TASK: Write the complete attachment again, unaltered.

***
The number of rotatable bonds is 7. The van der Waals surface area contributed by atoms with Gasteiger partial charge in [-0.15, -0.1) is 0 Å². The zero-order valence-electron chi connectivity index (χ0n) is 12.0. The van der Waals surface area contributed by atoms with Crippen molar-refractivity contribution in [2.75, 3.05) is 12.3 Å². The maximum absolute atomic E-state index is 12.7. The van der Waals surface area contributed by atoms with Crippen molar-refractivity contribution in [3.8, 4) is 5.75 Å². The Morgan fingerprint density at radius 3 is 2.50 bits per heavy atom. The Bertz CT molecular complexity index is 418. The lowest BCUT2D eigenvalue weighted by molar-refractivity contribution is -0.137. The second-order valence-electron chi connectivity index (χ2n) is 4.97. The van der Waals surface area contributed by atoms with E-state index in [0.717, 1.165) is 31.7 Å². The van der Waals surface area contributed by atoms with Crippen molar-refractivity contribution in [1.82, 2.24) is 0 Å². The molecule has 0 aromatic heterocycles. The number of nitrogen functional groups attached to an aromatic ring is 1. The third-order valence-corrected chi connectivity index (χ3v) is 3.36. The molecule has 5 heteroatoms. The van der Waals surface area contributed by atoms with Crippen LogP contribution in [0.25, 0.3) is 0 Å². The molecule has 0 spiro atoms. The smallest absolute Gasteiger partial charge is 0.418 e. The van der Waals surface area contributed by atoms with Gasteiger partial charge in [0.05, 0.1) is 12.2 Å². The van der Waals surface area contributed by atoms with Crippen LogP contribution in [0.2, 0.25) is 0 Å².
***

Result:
The number of rotatable bonds is 7. The van der Waals surface area contributed by atoms with Gasteiger partial charge in [-0.15, -0.1) is 0 Å². The zero-order valence-electron chi connectivity index (χ0n) is 12.0. The van der Waals surface area contributed by atoms with Crippen molar-refractivity contribution in [2.75, 3.05) is 12.3 Å². The maximum absolute atomic E-state index is 12.7. The van der Waals surface area contributed by atoms with Crippen molar-refractivity contribution in [3.8, 4) is 5.75 Å². The Morgan fingerprint density at radius 3 is 2.50 bits per heavy atom. The Bertz CT molecular complexity index is 418. The lowest BCUT2D eigenvalue weighted by molar-refractivity contribution is -0.137. The second-order valence-electron chi connectivity index (χ2n) is 4.97. The van der Waals surface area contributed by atoms with E-state index in [0.717, 1.165) is 31.7 Å². The van der Waals surface area contributed by atoms with Crippen molar-refractivity contribution in [1.82, 2.24) is 0 Å². The molecule has 0 aromatic heterocycles. The number of nitrogen functional groups attached to an aromatic ring is 1. The third-order valence-corrected chi connectivity index (χ3v) is 3.36. The molecule has 5 heteroatoms. The van der Waals surface area contributed by atoms with Crippen LogP contribution in [0.25, 0.3) is 0 Å². The molecule has 0 spiro atoms. The smallest absolute Gasteiger partial charge is 0.418 e. The van der Waals surface area contributed by atoms with Gasteiger partial charge in [0.05, 0.1) is 12.2 Å². The van der Waals surface area contributed by atoms with Crippen LogP contribution in [0.2, 0.25) is 0 Å².